As the Roman Catholic Church continued to battle a sexual abuse crisis, Pope Benedict XVI spent Friday evening watching a movie. And not just any movie: a biopic about wartime Pope Pius XII, one of the most contentious figures to haunt his five-year-old papacy.

Many Italian Jews say Pope Pius XII did not do enough to help stop the deportation of Jews during the Holocaust. The Pope has said that Pope Pius XII worked “secretly and silently” to help save Jews.

In an official statement released by the Vatican on Saturday, the Pope praised the movie, Under the Roman Sky, as “useful and stimulating.” He said it could help younger generations understand a chapter of history they had not witnessed, adding that Pope Pius XII “knew how to orient the church toward the horizon of the third millennium.”

The screening, at the Pope's summer residence, Castel Gandolfo, outside Rome, where the Pope has been resting since Easter, comes as the Vatican continues to respond to criticism that it did not act swiftly to remove priests who were paedophiles from its ranks. But the screening also comes amid a complex subplot in the sexual abuse crisis in which defenders of the Pope have sought to associate him with Pope Pius XII and have likened criticism of the Vatican's handling of the sexual abuse crisis to anti-Semitism.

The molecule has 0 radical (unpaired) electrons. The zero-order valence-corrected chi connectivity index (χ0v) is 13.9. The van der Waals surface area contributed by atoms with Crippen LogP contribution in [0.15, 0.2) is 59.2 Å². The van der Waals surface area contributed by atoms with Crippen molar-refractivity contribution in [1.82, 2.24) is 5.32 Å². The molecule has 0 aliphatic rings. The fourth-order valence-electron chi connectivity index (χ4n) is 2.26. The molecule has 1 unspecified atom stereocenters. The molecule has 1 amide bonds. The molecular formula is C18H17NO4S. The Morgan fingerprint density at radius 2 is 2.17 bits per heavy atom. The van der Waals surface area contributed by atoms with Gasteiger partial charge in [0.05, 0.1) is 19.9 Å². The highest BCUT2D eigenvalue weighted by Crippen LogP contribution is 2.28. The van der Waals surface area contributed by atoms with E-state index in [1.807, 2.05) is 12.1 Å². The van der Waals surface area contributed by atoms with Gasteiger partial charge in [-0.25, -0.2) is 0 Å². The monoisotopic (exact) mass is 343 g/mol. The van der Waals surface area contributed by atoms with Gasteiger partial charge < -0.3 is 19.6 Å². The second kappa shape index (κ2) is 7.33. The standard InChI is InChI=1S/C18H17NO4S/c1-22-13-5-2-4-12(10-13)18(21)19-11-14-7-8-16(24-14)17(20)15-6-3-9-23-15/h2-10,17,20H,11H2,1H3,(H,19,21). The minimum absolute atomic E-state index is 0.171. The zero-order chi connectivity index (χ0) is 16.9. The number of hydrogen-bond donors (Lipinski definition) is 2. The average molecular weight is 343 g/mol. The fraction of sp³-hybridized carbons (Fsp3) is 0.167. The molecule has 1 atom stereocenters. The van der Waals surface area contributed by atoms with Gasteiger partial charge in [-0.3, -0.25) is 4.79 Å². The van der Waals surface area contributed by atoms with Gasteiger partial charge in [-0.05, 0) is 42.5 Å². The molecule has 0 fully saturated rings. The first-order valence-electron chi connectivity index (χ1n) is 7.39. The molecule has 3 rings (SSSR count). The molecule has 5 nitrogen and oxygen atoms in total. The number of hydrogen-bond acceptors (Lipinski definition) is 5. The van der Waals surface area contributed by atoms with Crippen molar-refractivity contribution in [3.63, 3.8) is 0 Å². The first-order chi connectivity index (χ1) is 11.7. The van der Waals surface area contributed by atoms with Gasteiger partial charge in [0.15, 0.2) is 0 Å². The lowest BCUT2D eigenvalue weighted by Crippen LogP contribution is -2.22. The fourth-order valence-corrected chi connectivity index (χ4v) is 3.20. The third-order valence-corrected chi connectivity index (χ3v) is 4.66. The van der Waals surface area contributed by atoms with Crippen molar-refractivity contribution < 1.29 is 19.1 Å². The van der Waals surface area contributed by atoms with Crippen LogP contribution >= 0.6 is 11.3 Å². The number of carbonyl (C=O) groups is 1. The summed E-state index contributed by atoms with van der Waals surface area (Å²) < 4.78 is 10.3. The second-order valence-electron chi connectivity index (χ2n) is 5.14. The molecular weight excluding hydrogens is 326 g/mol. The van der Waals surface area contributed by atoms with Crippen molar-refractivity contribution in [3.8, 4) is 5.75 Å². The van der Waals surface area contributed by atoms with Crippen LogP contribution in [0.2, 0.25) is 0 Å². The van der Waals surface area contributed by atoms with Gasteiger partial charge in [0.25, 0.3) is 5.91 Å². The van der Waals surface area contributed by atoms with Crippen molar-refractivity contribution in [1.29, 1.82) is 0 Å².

On Good Friday, the preacher of the papal household, the Rev. Raniero Cantalamessa, delivered a sermon in St. Peter's Square, citing a letter that he said was from a Jewish friend who had compared what he called “the violent and concentric attacks against the church” to anti-Semitism, angering both victims and Jewish groups.

In an interview last week, the dean of the College of Cardinals, Cardinal Angelo Sodano, denounced what he called “unjust attacks” on the Pope and compared criticism of the church for its handling of sexual abuse to “the offensive against Pius XII for his actions during the last World War.” — New York Times News Service

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